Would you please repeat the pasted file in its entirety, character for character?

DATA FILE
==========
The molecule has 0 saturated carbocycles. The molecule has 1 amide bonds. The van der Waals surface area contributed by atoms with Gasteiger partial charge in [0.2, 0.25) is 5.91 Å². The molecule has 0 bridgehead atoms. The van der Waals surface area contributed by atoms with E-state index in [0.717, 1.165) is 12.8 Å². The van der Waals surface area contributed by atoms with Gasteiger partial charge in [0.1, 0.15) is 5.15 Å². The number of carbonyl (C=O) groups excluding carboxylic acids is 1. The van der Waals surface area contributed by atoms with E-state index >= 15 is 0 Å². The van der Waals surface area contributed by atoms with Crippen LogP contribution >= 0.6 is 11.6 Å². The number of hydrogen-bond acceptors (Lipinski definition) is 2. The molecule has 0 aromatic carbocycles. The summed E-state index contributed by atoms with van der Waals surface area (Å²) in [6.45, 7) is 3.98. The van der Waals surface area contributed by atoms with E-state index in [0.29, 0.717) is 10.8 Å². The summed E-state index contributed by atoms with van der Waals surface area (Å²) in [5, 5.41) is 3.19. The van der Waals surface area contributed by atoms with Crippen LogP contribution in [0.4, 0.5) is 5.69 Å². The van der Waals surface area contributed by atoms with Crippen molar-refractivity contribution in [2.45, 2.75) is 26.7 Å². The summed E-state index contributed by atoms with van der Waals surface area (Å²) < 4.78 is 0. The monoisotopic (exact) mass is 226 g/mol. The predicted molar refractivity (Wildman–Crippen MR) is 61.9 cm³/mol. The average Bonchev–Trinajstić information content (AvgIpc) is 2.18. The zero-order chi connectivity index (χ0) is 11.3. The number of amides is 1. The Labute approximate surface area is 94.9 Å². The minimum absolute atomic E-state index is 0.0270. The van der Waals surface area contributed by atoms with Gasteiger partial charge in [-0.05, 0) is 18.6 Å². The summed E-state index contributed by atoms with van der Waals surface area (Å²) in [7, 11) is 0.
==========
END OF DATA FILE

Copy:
The molecule has 0 saturated carbocycles. The molecule has 1 amide bonds. The van der Waals surface area contributed by atoms with Gasteiger partial charge in [0.2, 0.25) is 5.91 Å². The molecule has 0 bridgehead atoms. The van der Waals surface area contributed by atoms with E-state index in [0.717, 1.165) is 12.8 Å². The van der Waals surface area contributed by atoms with Gasteiger partial charge in [0.1, 0.15) is 5.15 Å². The number of carbonyl (C=O) groups excluding carboxylic acids is 1. The van der Waals surface area contributed by atoms with E-state index >= 15 is 0 Å². The van der Waals surface area contributed by atoms with Crippen LogP contribution >= 0.6 is 11.6 Å². The number of hydrogen-bond acceptors (Lipinski definition) is 2. The molecule has 0 aromatic carbocycles. The summed E-state index contributed by atoms with van der Waals surface area (Å²) in [6.45, 7) is 3.98. The van der Waals surface area contributed by atoms with E-state index in [0.29, 0.717) is 10.8 Å². The summed E-state index contributed by atoms with van der Waals surface area (Å²) in [5, 5.41) is 3.19. The van der Waals surface area contributed by atoms with Crippen LogP contribution in [0.4, 0.5) is 5.69 Å². The van der Waals surface area contributed by atoms with Crippen molar-refractivity contribution in [2.45, 2.75) is 26.7 Å². The summed E-state index contributed by atoms with van der Waals surface area (Å²) < 4.78 is 0. The monoisotopic (exact) mass is 226 g/mol. The predicted molar refractivity (Wildman–Crippen MR) is 61.9 cm³/mol. The average Bonchev–Trinajstić information content (AvgIpc) is 2.18. The zero-order chi connectivity index (χ0) is 11.3. The number of amides is 1. The Labute approximate surface area is 94.9 Å². The minimum absolute atomic E-state index is 0.0270. The van der Waals surface area contributed by atoms with Gasteiger partial charge in [-0.05, 0) is 18.6 Å². The summed E-state index contributed by atoms with van der Waals surface area (Å²) in [7, 11) is 0.